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Your website and Google – URLS and Content Serving

  DEALING WITH AJAX 

Many web developers are afraid of using AJAX content, let alone AJAX pages or even completely AJAX driven sites. For fear that their pages would not be properly indexed or even penalized. These fears, however, are completely unfounded. Which is great, because AJAX is a marvelous tool for making websites fast and responsive.

As most HTML developers already know, when dealing with pages using AJAX content, the # tag can be used in the URL to ‘save’ different page states, for example {www.mysite.com/news.htm#page2}. To make Google aware of this page-state, make sure there is a link to it somewhere, using the following syntax {www.mysite.com/news.htm#!page2}. Note the inclusion of the exclamation mark.

Now Google is aware of it and indexes the page in the current state. All that remains is to find a way to access this page from search results. Unfortunately, the # tag is not usable by servers. Google’s solution to this is to call the following URL {www.mysite.com/news.htm?_escaped_fragment_=page2} instead. Google simply swaps out the #! with the query string parameter called _escaped_fragment_.

All we have to do is detect the escaped_fragment parameter on our server and serve up the ‘page2′ version of the news.htm, pre-rendered.

Google’s webmaster guide tells us that this system will behave like normal indexing and not affect page ranking, so no need to worry. In fact, it is worth noting that twitter uses this system.

  DEALING WITH MOBILE 

Responsive design is the number one recommendation for dealing with different types and sizes of devices on your site. This is mainly due to a lot of variations and that user agent sniffing is usually error prone.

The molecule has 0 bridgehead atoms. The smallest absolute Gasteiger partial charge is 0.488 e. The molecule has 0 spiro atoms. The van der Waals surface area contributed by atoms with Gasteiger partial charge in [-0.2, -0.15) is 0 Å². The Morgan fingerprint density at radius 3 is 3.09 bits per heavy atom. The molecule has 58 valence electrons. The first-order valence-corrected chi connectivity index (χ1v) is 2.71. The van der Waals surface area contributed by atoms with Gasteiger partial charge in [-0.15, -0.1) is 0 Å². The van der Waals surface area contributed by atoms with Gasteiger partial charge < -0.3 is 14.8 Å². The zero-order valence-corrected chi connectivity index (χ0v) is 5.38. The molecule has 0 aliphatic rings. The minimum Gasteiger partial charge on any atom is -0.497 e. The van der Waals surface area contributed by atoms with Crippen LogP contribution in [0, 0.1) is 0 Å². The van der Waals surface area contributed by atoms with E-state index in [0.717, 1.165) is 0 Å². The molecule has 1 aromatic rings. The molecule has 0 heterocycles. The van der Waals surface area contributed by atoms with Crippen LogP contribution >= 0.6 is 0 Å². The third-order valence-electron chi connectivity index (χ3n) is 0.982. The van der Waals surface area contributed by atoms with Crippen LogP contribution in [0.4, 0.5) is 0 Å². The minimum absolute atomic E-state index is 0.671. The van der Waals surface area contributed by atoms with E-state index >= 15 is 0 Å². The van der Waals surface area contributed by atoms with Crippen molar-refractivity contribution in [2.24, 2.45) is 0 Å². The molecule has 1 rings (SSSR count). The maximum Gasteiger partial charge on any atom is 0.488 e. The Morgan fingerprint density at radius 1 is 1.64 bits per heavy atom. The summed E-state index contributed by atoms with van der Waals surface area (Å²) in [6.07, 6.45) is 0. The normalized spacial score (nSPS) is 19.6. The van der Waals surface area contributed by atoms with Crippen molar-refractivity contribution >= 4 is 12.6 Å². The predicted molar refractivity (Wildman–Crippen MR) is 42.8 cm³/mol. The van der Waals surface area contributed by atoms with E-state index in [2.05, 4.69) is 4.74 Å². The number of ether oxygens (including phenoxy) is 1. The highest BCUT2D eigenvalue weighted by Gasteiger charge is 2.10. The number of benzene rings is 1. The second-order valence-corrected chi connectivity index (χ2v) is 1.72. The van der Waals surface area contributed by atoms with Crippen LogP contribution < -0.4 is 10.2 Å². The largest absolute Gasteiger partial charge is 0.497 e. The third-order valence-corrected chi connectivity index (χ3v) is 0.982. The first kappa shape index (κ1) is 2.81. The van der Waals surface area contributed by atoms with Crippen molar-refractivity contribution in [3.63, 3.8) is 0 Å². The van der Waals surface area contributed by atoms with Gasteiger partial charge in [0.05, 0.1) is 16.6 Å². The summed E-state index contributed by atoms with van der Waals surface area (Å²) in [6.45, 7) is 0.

This works fine, except when you get down to older phones that are too low on resolution or don’t support the necessary media queries in the CSS. For these devices, you have no choice but to serve different content. There are two acceptable approaches to doing this:

a.   One is to use User-Agent sniffing and serve different content (for the older device) on the exact same URL. Google has no problem with this as long as you include the following header: ‘Vary: User-Agent’. This tells Google that the following URL will sometimes serve a ‘mobile’ version of the page.

b.   The second solution is to redirect to a different URL for older mobile visitors. The recommended approach for this is not to redirect to the mobile home page, but rather to a mirrored sites page. For example the following page {www.mysite.com/products.htm} will go to this page {mobi.mymobilesite.co.za/products.htm}.

As many pages as possible should redirect to their mobile counterparts and if needed vice versa. 

This will explain to Google the relationship and reason for the redirect and therefore will not impact your page rank. (Please note that due to the use of canonical, the main page will be used when determining page rank). Also, as before, you will need your server to serve up the ‘Vary: User-Agent’ header.

Here at Elemental Web Solutions, we make use the latest technologies and features when designing and developing websites for our clients. This ensures that these websites not only look great and work well from a usability point of view but that they also play nicely with Google and other search engines.



Contact us today to discuss your company’s unique requirements.